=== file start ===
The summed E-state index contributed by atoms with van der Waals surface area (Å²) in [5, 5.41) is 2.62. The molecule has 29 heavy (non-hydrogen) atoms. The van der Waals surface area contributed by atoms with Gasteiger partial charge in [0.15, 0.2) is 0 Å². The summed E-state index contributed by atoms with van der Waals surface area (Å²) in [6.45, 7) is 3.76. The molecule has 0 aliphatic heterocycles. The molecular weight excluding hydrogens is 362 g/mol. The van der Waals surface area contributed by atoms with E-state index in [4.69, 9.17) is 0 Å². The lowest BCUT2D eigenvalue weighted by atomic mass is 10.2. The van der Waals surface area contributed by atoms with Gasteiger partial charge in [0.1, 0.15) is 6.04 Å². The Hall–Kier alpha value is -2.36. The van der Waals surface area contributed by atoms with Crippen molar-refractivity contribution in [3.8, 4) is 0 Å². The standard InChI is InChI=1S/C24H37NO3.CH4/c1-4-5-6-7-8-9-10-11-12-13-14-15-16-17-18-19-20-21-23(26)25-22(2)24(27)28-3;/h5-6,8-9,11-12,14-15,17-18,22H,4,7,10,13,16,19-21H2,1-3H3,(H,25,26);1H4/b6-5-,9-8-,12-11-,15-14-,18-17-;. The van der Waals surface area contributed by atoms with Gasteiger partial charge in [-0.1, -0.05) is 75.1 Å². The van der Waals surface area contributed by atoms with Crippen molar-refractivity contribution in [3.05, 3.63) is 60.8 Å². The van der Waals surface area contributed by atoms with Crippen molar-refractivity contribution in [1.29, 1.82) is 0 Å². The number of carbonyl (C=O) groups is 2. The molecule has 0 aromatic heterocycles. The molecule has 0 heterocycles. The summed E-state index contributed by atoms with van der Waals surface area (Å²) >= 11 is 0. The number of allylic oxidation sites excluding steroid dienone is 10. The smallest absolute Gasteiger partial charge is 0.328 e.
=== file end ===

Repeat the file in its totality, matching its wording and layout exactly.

The summed E-state index contributed by atoms with van der Waals surface area (Å²) in [5, 5.41) is 2.62. The molecule has 29 heavy (non-hydrogen) atoms. The van der Waals surface area contributed by atoms with Gasteiger partial charge in [0.15, 0.2) is 0 Å². The summed E-state index contributed by atoms with van der Waals surface area (Å²) in [6.45, 7) is 3.76. The molecule has 0 aliphatic heterocycles. The molecular weight excluding hydrogens is 362 g/mol. The van der Waals surface area contributed by atoms with E-state index in [4.69, 9.17) is 0 Å². The lowest BCUT2D eigenvalue weighted by atomic mass is 10.2. The van der Waals surface area contributed by atoms with Gasteiger partial charge in [0.1, 0.15) is 6.04 Å². The Hall–Kier alpha value is -2.36. The van der Waals surface area contributed by atoms with Crippen molar-refractivity contribution in [3.8, 4) is 0 Å². The standard InChI is InChI=1S/C24H37NO3.CH4/c1-4-5-6-7-8-9-10-11-12-13-14-15-16-17-18-19-20-21-23(26)25-22(2)24(27)28-3;/h5-6,8-9,11-12,14-15,17-18,22H,4,7,10,13,16,19-21H2,1-3H3,(H,25,26);1H4/b6-5-,9-8-,12-11-,15-14-,18-17-;. The van der Waals surface area contributed by atoms with Gasteiger partial charge in [-0.1, -0.05) is 75.1 Å². The van der Waals surface area contributed by atoms with Crippen molar-refractivity contribution in [3.05, 3.63) is 60.8 Å². The van der Waals surface area contributed by atoms with Crippen molar-refractivity contribution in [1.29, 1.82) is 0 Å². The number of carbonyl (C=O) groups is 2. The molecule has 0 aromatic heterocycles. The molecule has 0 heterocycles. The summed E-state index contributed by atoms with van der Waals surface area (Å²) >= 11 is 0. The number of allylic oxidation sites excluding steroid dienone is 10. The smallest absolute Gasteiger partial charge is 0.328 e.